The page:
Casa De Chocolates, 2629 Ashby Ave., Berkeley, 510-859-7221, www.casadechocolates.com, 11 a.m.—8 p.m. daily. —EP

 

Lost & Found

Fodder for your next Pinterest board awaits at the new Lost & Found in Rockridge. It’s hard not to envy the shop team’s knack for finding unique vintage curios at estate and garage sales, but at least you can snap up the goods at the College Avenue haunt, which opened in May. Vintage cocktail shakers, refurbished lamps, and old-timey dinette sets complement nesting tables (by owner Alison McLennan), hand-poured soy candles, and other modern items in the minimalistic space.

Lost & Found, 5357 College Ave., Oakland, 94618, 510-858-5011, lostandfoundstore.us, 11 a.m.–7 p.m. Wed.–Sat., 11 a.m.–6 p.m. Sun. —KC

 

Oaktown Spice Shop

Hungarian sweet paprika. Persian lime-curry. California citrus zest. Let your nose guide you through Oaktown Spice Shop in the Grand Lake neighborhood. Originally a men’s clothing store, the space has since heated up with more than 200 spices, herbs, and blends that hail from all parts of the world, except Antarctica. Buy fennel pollen and garlic powder, among others, in bulk—you can expect fresher and more affordable flavors than you would find in the aisles of a grocery store. Spice up gift giving with a two-, four-, or 10-jar themed box set such as “Around the World,” “BBQ Masters,” and “North African.” Fleur de sel and other artisan salts are peppered throughout the store, which is organized into hand-mixed blends, aromatic seeds (think cumin and coriander), peppercorns, chiles and paprikas, herbs, and baking spices. Fresh cinnamon for that apple pie, anyone?

Oaktown Spice Shop, 530 Grand Ave. Oakland, 510-201-5400, www.oaktownspiceshop.com, 12–7 p.m. Tue.–Fri., 10 a.m.–5 p.m. Sat., 12–4 p.m. Sun. Special holiday hours (Nov. 25–Dec. 23): 11 a.m.–7 p.m. Mon.–Fri., 10 a.m.–6 p.m. Sat., 11 a.m.–5 p.m. Sun. (Closed Thanksgiving, Dec. 24–26, and Jan. 1, 2014)  —KC

 

Umami Mart

From food blog to pop-up shop to brick-and-mortar, Umami Mart in Old Oakland exemplifies Bay Area entrepreneurship. Yoko Kumano and Kayoko Akabori have made an impressionable mark on the cast of Art Murmur artists, proving that a business can sustain, and in this case prosper, after the first Friday of every month. See for yourself in the gallery-inspired space featuring kitchen and bar tools from Japan. Quality reigns over quantity in the stripped-down displays of kettles, pans, and glassware. For the serious chef, invest in the sleek MAC Santoku knife, made of the same steel used for swords in 14th-century Japan. If you have an entertainer in your life, gift the cocktail set containing a crystal mixing glass, a bar spoon, rocks glasses, and an ice tray for guaranteed happy-hour invites in the future. 

Umami Mart, 815 Broadway, Oakland, 510-575-9152, umamimart.com, 12–6 p.m. Tue.–Fri., 11 a.m.–6 p.m. Sat., 11 a.m–5 p.m. Sun. —KC

 

Collector

Choosing artwork for another person can be nerve-wracking, but not impossible. For those who need extra help, head over to Collector. Skye Sullivan and Christina Begley opened the store in October 2011, creating what they call a “permanent open studio” on Shattuck Avenue. Some 75 local artists are on display at any given time, and most of the store’s collection of paintings, prints, jewelry, and ceramics are under $100. A variety of images hang from the walls, including Maggie Hurley’s limited-edition wood-panel prints of ostriches, owls, and other feathered friends, as well as Tomoko Maruyama’s whimsical depictions of San Francisco. The staff makes itself readily available to answer questions and assist you in choosing the right item. Want to play it safe? Go for ceramics like JFish Design’s air-plant holders or ornate salad bowls from Ezme Designs, both Berkeley artists.

Collector, 2950 College Ave., Berkeley, 510-647-9355, www.collectorartshop.com, 10 a.m.–7 p.m. Mon.–Thu., 10 a.m.–8 p.m. Fri.–Sat., 11 a.m.–6 p.m. Sun. —KC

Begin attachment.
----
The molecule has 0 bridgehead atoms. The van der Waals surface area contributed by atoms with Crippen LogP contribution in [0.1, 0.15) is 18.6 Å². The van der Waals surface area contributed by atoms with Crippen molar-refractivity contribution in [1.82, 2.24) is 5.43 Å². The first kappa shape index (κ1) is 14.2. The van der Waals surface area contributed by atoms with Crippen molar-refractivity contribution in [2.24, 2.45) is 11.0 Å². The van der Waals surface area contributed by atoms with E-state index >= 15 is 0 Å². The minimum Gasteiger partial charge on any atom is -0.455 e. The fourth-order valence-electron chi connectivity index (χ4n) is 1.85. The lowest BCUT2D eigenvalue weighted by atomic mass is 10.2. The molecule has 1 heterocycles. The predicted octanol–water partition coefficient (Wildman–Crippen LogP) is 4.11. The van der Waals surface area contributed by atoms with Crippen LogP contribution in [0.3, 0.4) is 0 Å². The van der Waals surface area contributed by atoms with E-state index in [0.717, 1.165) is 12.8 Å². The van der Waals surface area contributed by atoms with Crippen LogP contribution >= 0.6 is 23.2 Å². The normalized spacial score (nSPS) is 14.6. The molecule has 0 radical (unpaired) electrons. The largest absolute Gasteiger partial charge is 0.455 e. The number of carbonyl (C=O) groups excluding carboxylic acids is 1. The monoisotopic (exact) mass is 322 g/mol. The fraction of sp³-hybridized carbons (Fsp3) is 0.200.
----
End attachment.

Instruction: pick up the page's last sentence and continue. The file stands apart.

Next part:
Flowerland

Some of the best gifts can’t be wrapped. For a present of this nature, visit Flowerland nursery on the Albany side of Solano Avenue. Upon entering the verdant lot, you might find a staffer hard at work plucking moss from a pile of forest-floor leftovers to build a terrarium, or putting the finishing touches on a festive wreath. Tiptoe past succulents to get a Berkeley-based Local 123 coffee from a 1960s airstream trailer before meandering through a maze of ubiquitous Noble and Doug firs, perennials, and plants all the way from Australia. Inside, expect to find a nursery gift shop that goes beyond hand shovels and seed packets (which are also available). A selection of room sprays conjuring the smells of Big Sur and the Siskiyou forest, wood-bound journals, and Impressionist paintings by Kanna Aoki are among the offerings; thimble-size terrariums could easily be planted in a stocking or under a menorah.

Flowerland, 1330 Solano Ave., Albany, 510-526-3550, flowerlandshop.com, 9 a.m.–5:30 p.m. Mon.–Sat., 10 a.m.–5 p.m. Sun. —KC

 

Elements

The frequently updated window displays at this chic boutique lure passersby in every time they walk buy. Patrons are never disappointed. From a stylish selection of street clothes that never gets too corporate, too froufrou, or too pricey to shoes that manage to be attractive and comfortable simultaneously to a reasonably priced selection of pretty and lacey lingerie to a constant 20 percent to 70 percent off sales rack, this store is a favorite place for East Bay shoppers in the know. A recent visit came up with jeans by Jag, brightly hued dresses and tops by Desigual, lacy tanks ($22–$29), Danish clogs ($125–$140), and lots of sparkly jewelry bling, a lot under $50.

Elements, 2937 College Ave., Berkeley, 510-548-6876, 10 a.m.–7 p.m. Mon.–Fri., 10 a.m.–8 p.m. Sat., 11 a.m.–6 p.m. Sun. —EP

 

Castle in the Air

Fairy tales come to life in the two-level Castle in the Air on Fourth Street. Downstairs, antique ornaments and Santa figures are for sale throughout the holidays alongside a regular selection of elegant stationary, calligraphy pens, European crepe paper, and books by store founder Karima Cammell. Cutouts transform from flat sheets of paper to rocking horses, fishing boats, and ancient French fortresses. Other Old-World treats include Dresden trimmings—die-cut sheets said to be the original stickers—and German glass glitter. Upstairs is where the magic happens, in rotating exhibits and behind the velvet curtain, where a slew of imaginative classes led by artists like John B. McRae take place. The small-group workshops have included making marionettes and handmade books, and fill up quickly, so plan to book in advance. 

Castle in the Air, 1805 Fourth St., Berkeley, 510-204-9801, castleintheair.biz, 10 a.m.–6 p.m. Mon.–Sat., 11 a.m.–6 p.m. Sun.       —KC

Add your comment:
Edit ModuleShow Tags Edit ModuleShow Tags

Big savings on local dining & more.

Edit ModuleShow Tags Edit ModuleShow Tags Edit ModuleShow Tags
Edit ModuleShow Tags Edit ModuleShow Tags Edit ModuleShow Tags